While the exact origins of the Sidecar are unclear, we have it on good authority that it was invented in either London or Paris right around the end of World War I—which doesn't narrow things down all that much.
There is also a less solidly supported (but great-sounding) story that the drink was named for an American Army captain who enjoyed rattling around in a motorcycle sidecar, presumably while wearing aviator goggles and muttering terse, Hemingway-esque quips.
No matter when or who created the Sidecar, it generally contains cognac, orange liqueur and lemon juice.
But over the last century, this simple formula has been tailored to fit the tastes of bartenders around the globe. Here are five ways to make the Sidecar. Enjoy!
Before we start talking about Sidecar variations, we need a sturdy foundation. So, our basic recipe, which we got from master mixologist and Liquor.com advisory board member Dale DeGroff, is one-and-a-half ounces cognac (no need to go expensive; a VS or VSOP is just fine), three-quarters of an ounce orange liqueur and three-quarters of an ounce fresh lemon juice. One of the keys to making this drink is the fresh lemon juice; you'll taste a big difference.View recipe: Sidecar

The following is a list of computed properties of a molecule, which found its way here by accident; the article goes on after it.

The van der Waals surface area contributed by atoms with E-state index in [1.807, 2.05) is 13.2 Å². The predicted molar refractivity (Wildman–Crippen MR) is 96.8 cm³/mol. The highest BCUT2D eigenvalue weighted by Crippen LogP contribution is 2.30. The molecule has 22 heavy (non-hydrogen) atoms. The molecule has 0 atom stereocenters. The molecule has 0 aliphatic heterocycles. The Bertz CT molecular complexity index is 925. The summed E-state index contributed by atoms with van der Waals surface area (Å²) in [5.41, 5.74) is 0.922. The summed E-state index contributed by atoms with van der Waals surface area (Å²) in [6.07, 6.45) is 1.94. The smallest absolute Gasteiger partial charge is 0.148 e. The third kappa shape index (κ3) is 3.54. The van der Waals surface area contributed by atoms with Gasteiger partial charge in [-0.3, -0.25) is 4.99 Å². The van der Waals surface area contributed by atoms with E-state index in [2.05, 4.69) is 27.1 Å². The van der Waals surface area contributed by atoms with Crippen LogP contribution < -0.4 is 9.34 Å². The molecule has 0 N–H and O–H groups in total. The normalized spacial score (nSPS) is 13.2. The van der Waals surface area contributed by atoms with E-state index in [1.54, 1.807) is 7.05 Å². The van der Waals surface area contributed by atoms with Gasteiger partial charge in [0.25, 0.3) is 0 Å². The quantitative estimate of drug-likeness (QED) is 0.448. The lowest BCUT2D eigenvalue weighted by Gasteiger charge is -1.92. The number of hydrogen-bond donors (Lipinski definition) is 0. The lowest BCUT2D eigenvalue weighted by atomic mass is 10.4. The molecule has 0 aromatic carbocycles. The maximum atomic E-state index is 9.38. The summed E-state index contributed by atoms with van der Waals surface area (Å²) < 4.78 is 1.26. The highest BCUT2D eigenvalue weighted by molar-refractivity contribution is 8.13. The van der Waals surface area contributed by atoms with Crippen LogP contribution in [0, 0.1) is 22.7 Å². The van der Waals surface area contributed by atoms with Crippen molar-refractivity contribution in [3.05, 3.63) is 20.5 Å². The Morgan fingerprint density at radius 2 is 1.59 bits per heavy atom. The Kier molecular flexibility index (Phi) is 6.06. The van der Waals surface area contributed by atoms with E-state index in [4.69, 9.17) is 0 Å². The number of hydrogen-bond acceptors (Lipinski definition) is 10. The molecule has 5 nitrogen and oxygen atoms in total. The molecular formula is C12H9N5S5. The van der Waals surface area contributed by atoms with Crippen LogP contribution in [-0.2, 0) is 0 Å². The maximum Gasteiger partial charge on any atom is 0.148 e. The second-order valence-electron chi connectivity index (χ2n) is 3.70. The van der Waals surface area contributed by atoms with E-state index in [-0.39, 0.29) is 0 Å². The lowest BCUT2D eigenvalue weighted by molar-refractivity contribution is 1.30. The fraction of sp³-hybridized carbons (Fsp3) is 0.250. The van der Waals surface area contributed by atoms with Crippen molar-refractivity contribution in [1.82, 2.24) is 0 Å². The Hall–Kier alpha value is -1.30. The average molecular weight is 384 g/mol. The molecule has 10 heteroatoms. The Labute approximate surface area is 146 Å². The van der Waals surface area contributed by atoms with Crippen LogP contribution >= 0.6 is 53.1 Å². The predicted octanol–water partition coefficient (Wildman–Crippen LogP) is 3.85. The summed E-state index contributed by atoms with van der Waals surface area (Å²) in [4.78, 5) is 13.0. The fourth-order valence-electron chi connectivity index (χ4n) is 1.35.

Purists may scoff at people who add additional ingredients to classics, but do you really want to be a purist anyway? This isn't about adhering to decades-old convention; it's about sipping a tasty cocktail. What we're saying here is don’t be afraid to add a splash of pomegranate liqueur to the traditional mix.View recipe: Side by Sidecar
It requires a special sort of chutzpah to take a classic cocktail and subtract its base spirit, but we're all about chutzpah around here. This is a Sidecar without the brandy, which means it consists simply of one part Grand Marnier, one part fresh lemon juice and a dash or two of simple syrup. It’s a concoction for true citrus fanatics only.View recipe: Grand Sidecar
Warning: Appearances can be deceiving. While this Asian-inspired take on the Sidecar is the same burnt-orange hue as the original, it's made with Japanese whisky instead of the classic cognac. And forget the lemon; this drink features the far more exotic yuzu (use a combo of lemon and lime if you can't find it). Kanpai!View recipe: Tokyo Sidecar
This drink, from top New York bartender and Liquor.com advisory board member Dushan Zaric, is a mix of aged French brandy, orange liqueur and lemon juice. So what’s the big deal? That brandy is calvados, which is made from apples in Normandy. Its autumnal flavor is perfectly suited to September, and the addition of cinnamon to the sugared rim makes it taste even more like fall.View recipe: Calvados Sidecar
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